Thursday, 26 March 2009

Oil falls more than US$1 on Japan export data

LONDON, March 25 — Oil fell by more than US$1 (RM3.63) today to below US$53 a barrel after weak export data from Japan and as investors paused to reassess bank clean-up plans, halting a global equities rally.

Japan, the world’s second-largest economy, posted a record drop in February for exports — down by 49.4 per cent — as global demand for Japanese cars and electronics evaporated.

Bearish supply and demand data in the world’s largest oil consumer the United States and in third-largest consumer Japan also pushed prices lower.

US crude inventories rose last week by 4.6 million barrels to 345.5 million barrels, data from industry group American Petroleum Institute showed yesterday, with imports rising and refinery utilisation down.

In Japan, crude oil import volumes fell by 13.9 per cent in February, their lowest tally for the month in 20 years, preliminary data from Japan’s Ministry of Finance showed.

“The Japanese numbers certainly spooked the market,” said Rob Montefusco, a commodities trader at Sucden Financial in London.

“Crude numbers for the API data were bigger than expected, and we’re looking for the DOE (Department of Energy) numbers today to be higher. The market is on the back foot at the moment,” he said.

US light crude for May delivery fell US$1.28 to US$52.70 a barrel by 1237 GMT, after touching a near three-month high above US$54 yesterday.

London Brent crude fell US$1.33 to US$52.16.

The US Energy Information Administration, a branch of the Department of Energy, will issue its separate weekly report on nationwide stockpiles today.

Analysts said an excess of crude supply on world markets would not disappear soon, as no demand was surfacing to mop up the excess, and last week’s strong rally might have been an overly earnest response to US government stimulus plans.

“The price rise we saw in the past week was a little early, a little excessive. There’s still not a lot of demand out there,” said Simon Wardell at Global Insight, an oil trading advisory.

An expanded Reuters poll of 15 analysts yesterday showed an average forecast build of 1.2 million more barrels in the week to March 20, with gasoline supplies down by 600,000 barrels.

“It’s a market not used to 6 million barrels of spare capacity out there. Today we’re getting a bit more gloom from the American package,” said Wardell.

Today, European stocks slipped as a recent rally on the back of a US plan to purge toxic assets from banks’ balance sheets lost steam and figures showed a deterioration of German corporate sentiment.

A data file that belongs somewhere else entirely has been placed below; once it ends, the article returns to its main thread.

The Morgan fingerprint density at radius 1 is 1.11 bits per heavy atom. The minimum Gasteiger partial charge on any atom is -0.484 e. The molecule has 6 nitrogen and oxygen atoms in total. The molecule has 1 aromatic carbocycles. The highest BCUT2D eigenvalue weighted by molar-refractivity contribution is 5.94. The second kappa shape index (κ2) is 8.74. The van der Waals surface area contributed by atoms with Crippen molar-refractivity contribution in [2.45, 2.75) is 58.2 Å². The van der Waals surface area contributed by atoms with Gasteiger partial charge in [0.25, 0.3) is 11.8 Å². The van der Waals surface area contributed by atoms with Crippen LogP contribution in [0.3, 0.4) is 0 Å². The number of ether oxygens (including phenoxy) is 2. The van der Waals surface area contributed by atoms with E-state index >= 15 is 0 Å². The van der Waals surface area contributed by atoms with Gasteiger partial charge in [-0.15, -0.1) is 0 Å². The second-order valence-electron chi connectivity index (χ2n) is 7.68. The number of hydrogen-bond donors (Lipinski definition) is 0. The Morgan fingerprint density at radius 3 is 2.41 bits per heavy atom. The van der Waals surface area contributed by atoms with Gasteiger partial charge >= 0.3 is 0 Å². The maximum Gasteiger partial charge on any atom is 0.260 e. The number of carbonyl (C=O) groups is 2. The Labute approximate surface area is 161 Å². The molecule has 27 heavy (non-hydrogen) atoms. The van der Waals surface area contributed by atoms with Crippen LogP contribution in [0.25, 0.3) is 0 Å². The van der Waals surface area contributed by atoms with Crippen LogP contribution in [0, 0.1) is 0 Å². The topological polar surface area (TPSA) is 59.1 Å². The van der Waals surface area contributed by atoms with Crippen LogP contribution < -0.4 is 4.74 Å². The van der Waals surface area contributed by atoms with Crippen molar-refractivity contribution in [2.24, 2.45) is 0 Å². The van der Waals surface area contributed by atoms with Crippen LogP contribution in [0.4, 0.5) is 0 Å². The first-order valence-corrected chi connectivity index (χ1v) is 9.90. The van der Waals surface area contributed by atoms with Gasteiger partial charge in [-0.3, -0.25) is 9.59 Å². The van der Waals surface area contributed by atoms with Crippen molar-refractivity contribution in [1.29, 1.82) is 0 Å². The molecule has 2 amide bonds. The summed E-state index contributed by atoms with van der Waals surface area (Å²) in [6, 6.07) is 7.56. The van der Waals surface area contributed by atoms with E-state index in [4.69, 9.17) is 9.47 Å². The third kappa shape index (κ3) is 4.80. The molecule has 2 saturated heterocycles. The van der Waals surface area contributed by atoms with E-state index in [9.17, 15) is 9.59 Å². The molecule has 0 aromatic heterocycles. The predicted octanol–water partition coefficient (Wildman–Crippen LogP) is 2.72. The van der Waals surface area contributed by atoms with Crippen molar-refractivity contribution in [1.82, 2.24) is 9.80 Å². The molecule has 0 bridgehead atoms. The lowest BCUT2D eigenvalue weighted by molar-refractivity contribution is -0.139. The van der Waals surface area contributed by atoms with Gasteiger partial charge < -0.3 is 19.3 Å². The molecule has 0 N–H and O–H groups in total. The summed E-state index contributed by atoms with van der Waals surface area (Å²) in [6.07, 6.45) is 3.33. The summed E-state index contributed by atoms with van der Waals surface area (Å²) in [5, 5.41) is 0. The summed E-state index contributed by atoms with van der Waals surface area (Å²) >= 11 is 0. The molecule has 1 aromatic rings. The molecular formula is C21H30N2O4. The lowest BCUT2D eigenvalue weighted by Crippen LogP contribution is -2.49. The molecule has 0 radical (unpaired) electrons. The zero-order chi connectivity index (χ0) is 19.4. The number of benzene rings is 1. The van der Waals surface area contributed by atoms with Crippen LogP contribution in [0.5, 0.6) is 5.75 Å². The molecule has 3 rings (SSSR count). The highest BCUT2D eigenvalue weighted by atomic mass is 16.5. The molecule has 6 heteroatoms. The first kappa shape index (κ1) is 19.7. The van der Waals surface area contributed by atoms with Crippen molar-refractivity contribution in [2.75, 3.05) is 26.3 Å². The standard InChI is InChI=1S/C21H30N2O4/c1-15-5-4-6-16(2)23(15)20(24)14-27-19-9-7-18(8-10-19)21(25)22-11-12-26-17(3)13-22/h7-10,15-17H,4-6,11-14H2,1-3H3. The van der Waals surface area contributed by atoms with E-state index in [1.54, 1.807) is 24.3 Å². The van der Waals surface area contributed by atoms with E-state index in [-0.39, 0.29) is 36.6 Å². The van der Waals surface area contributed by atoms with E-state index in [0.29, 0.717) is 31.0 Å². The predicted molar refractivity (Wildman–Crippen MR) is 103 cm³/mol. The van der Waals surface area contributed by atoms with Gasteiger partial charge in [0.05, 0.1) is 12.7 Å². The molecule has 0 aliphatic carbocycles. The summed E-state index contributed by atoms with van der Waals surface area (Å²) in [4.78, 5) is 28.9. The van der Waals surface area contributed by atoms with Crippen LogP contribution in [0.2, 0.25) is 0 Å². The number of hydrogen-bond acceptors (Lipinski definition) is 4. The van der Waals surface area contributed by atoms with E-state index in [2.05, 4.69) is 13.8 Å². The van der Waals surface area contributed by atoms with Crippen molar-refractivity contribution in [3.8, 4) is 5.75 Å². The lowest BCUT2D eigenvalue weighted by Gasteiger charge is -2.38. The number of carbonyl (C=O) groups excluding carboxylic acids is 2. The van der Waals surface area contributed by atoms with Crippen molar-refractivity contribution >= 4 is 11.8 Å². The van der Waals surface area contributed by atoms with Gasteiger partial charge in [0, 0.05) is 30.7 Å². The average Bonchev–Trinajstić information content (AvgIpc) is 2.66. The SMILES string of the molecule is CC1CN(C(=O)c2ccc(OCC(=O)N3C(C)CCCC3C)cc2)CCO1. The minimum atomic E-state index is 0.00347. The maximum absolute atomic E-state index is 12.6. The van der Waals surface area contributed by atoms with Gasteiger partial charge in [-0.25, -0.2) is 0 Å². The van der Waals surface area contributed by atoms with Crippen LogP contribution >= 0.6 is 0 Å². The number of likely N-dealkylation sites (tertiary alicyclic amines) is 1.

Last night President Barack Obama renewed calls for leading economies to boost stimulus spending, repair credit markets and extend aid to poor countries when Group of 20 leaders meet in London on April 2.

Speaking with cautious optimism on Wednesday, a Chinese central bank adviser said China, the world’s third-largest economy, was showing signs of improvement.

“Before (the economy) bottoms out, it has to bottom. I believe it has bottomed, with the stimulus package and signs of recovery in some industries,” said Fan Gang, who sits on the Chinese central bank’s monetary policy advisory committee, in a Reuters interview in Hong Kong. — Reuters

Monday, 23 March 2009

Algerian minister predicts US$60-a-barrel crude oil

ALGIERS: Algeria's energy minister predicted Sunday that crude oil prices could hit $60 per barrel by the end of the year.

Chakib Khelil said OPEC has succeeded in keeping prices stable despite plunging demand for oil worldwide because of signs of global recession.

"We're going to have prices of $60 per barrel by the end of the year - I think it's possible," Khelil told reporters at a ministry briefing.

Oil stability is crucial to Algeria, where oil and natural gas make up 97 percent of exports.

The viability of state-funded infrastructure projects is directly tied to the price of oil.

Benchmark crude for April delivery fell 55 cents to settle Friday at $51.06 a barrel on the New York Mercantile Exchange.

Traders also shifted their attention to the May contract, which rose 3 cents to settle at $52.07.

It was the first time crude has ended the week above $50 since last year. - AP

Saturday, 21 March 2009

Oil drifts back Friday as traders reasses outlook

SINGAPORE: After surging above US$51 a barrel the previous day, oil prices drifted back Friday in Asia as traders reevaluated expectations for renewed crude demand amid persistent uncertainty about the global economy.

Benchmark crude for April delivery fell 86 cents to $50.75 a barrel by midday in Singapore on the New York Mercantile Exchange.

Prices clibmed $3.47 on Thursday to settle at $51.61.

With the April contract set to expire Friday, most of the trading had shifted to the contract for May, which was down 34 cents to $51.70.